The California Coastal Commission approved the conditional permit to keep the Goleta Beach Park rock revetment in place by unanimous vote Wednesday.
After years of back-and-forth regarding Goleta Beach Park’s future, the Santa Barbara County Board of Supervisors submitted an application asking to keep the 1,200-foot rock revetment along the beach, which was installed over the years to protect park facilities and utilities from erosion, particularly during winter storms.
The 20-year conditional permit includes an ongoing maintenance plan to keep the rocks covered with sand and monitoring system so potential environmental impacts can be re-evaluated over time, according to the staff report.
There is a midterm assessment after 10 years, and the conditions include certain triggers that can require the county to re-evaluate alternatives to the rock revetment and get a new coastal development permit.
There is broad local support for keeping the revetment to protect the facilities at Santa Barbara County’s most popular park, and groups came out in force to ask the Coastal Commission for approval at Wednesday’s meeting.
Coastal Commissioner Jana Zimmer commended the community for finding consensus, saying the dispute has narrowed over time. She put forward the motion to approve the permit application, which was unanimously approved by the commission.
Assistant County Executive Officer Renee Bahl and Second District County Supervisor Janet Wolf spoke for Santa Barbara County, encouraging the commission to approve the conditional permit. Wolf called it “the peoples’ beach,” used by residents all over the county.
The unanimous permit approval “feels fantastic,” she said after the vote.
The county still has work to do, meeting the conditions and managing the project, but can move forward with its plans to replace the bridge and other park facilities without this hanging over its head, she added.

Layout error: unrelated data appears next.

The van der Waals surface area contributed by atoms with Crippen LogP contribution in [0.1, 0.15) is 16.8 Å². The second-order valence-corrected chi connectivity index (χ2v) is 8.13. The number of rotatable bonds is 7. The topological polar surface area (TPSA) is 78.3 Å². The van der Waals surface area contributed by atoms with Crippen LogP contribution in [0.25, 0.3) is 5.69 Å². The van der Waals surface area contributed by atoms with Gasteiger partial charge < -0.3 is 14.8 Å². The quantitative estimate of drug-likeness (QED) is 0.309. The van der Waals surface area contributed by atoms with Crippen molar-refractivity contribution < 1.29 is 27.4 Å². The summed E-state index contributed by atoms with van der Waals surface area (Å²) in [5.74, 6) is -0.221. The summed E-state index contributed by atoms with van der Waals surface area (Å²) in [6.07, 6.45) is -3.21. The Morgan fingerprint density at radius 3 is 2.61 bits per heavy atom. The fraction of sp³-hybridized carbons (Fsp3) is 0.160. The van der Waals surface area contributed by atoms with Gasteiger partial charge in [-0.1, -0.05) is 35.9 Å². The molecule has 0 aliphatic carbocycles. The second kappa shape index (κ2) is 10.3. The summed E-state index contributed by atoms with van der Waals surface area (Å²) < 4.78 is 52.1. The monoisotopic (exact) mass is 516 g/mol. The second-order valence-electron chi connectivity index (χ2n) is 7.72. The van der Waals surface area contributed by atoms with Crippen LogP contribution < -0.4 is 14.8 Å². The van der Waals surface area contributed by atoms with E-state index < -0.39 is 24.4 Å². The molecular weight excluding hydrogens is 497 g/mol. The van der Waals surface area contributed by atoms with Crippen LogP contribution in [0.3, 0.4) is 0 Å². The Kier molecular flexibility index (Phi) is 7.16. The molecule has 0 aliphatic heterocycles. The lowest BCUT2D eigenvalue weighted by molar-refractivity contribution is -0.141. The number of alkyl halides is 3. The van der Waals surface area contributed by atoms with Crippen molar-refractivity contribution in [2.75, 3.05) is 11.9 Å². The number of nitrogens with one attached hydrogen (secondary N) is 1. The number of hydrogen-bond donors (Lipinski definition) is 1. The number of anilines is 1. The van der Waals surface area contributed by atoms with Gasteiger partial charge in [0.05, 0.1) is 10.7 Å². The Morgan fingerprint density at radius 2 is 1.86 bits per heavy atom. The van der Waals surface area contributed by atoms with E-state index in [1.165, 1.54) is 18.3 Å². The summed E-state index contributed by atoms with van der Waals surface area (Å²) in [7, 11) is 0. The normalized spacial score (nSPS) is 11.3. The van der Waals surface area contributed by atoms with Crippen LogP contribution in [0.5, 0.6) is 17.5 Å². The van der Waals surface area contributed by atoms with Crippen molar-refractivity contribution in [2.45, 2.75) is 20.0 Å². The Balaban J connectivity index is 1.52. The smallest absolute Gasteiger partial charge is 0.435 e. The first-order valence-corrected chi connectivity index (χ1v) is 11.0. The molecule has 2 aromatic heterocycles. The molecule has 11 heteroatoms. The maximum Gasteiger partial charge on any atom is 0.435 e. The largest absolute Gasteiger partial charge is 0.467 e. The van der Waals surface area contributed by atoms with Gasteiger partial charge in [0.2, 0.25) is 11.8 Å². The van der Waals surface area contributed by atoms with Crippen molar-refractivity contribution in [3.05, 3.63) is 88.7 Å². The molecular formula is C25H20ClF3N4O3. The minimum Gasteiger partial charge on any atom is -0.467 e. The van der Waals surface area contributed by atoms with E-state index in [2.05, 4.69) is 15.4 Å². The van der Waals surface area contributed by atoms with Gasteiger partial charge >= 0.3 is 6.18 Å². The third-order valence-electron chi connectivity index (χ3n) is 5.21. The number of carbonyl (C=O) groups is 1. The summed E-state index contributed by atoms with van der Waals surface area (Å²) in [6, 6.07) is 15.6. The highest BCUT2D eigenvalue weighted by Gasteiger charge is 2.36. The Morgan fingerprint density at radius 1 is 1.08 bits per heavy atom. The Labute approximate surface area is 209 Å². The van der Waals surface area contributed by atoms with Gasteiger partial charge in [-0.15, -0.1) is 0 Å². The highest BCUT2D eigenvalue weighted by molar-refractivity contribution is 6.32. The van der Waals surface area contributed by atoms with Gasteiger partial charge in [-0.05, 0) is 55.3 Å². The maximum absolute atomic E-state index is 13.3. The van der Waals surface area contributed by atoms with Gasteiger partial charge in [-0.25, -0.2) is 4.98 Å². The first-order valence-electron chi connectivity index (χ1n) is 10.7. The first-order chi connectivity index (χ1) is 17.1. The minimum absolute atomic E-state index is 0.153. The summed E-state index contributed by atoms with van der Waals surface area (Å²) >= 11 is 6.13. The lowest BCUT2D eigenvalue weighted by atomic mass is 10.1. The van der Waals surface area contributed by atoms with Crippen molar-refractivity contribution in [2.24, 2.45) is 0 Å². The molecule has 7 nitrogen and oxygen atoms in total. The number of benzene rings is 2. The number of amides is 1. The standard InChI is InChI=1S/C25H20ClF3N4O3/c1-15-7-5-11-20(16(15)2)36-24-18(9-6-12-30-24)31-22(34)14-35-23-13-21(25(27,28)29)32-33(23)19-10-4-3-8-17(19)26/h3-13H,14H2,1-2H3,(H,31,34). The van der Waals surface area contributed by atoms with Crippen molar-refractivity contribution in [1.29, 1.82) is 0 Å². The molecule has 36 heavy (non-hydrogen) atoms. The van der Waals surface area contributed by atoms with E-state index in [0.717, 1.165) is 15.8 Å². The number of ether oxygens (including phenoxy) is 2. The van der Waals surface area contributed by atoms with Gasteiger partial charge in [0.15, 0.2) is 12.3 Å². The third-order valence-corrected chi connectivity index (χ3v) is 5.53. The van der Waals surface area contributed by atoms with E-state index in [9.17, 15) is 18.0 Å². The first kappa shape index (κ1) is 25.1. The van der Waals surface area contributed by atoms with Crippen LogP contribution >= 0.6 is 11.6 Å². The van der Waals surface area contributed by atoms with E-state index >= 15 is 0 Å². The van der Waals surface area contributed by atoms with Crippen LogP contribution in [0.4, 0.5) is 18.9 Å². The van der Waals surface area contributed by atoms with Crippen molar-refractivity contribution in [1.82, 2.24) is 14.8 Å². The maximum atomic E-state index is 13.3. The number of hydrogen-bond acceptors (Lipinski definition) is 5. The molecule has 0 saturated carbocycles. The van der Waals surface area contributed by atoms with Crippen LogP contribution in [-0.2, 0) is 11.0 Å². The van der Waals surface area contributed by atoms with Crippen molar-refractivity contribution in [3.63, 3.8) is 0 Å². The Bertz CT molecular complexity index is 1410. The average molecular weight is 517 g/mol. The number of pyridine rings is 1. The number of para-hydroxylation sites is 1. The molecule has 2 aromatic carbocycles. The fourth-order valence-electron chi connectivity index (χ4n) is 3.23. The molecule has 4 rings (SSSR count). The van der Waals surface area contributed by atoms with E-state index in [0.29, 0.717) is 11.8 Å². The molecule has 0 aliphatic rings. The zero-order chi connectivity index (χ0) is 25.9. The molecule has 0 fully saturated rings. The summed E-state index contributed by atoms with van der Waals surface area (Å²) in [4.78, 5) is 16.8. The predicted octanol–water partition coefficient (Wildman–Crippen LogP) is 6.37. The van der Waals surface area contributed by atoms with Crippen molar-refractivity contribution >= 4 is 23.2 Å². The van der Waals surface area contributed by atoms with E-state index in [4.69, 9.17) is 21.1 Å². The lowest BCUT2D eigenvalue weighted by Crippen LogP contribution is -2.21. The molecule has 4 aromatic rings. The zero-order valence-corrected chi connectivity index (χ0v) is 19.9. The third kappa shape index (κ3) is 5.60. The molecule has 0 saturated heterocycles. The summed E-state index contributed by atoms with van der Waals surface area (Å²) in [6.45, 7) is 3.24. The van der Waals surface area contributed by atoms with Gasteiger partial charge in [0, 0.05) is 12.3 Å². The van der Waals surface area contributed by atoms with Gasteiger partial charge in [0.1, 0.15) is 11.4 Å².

“We have a permit!” she said. “We did it!”
The Environmental Defense Center and Santa Barbara Chapter of the Surfrider Foundation have been longtime, vocal opponents of the plan to keep the revetment in place, but representatives narrowed their concerns to the westernmost end of the rock structure that was placed in the 1980s.
Brian Trautwein of the EDC said that 100 to 200 feet of rock structure is more frequently uncovered than the rest and it has caused environmental damage to sand supply and sensitive beach habitats.
The EDC submitted letters to the Coastal Commission last week about these concerns, and on Tuesday, the commission staff added an addendum to its recommendation that included more specifics about how and when sand should be added to the rock revetment to keep it buried.
Coastal Commission staff members said it’s clear the rock revetment is placed toward the back of the beach and the majority — about 90 percent — has remained buried, except during large wave and storm events. Retaining the rocks in place should have no significant impact on sand supply and other coastal processes in the near term, commission staff said.
The Goleta Valley Chamber of Commerce, which created the Friends of Goleta Beach committee and funded community outreach on the project, spoke in support of the permit.
Goleta Beach Park is a “treasured asset” and the chamber has been advocating for protecting park amenities for more than 10 years, President/CEO Kristen Miller said. The rock revetment is the “last line of defense when waves threaten to erode the park, amenities and shoreline,” she said.
The commission received letters of support for the permit from Santa Barbara County, UCSB, the City of Goleta, the Goleta Water District, the Southern California Gas Company, Santa Barbara City Council members, the Santa Barbara Parks Commission, the Sierra Club and the Santa Barbara Trails Council. The EDC, Surfrider Foundation and Santa Barbara Audubon Society opposed the permit, citing concerns about the rock revetment’s environmental impacts.
Michael Rattray and Ed de la Torre, members of the Friends of Goleta Beach and longtime advocates of protecting the beach from erosion, still have concerns about meeting all of the conditions but look forward to working with the county.
The conditions are “onerous,” Rattray said. “There are poison pills in there that make it a lot harder than you think.”
— Noozhawk news editor Giana Magnoli can be reached at firstname.lastname@example.org. Follow Noozhawk on Twitter: @noozhawk, @NoozhawkNews and @NoozhawkBiz. Connect with Noozhawk on Facebook.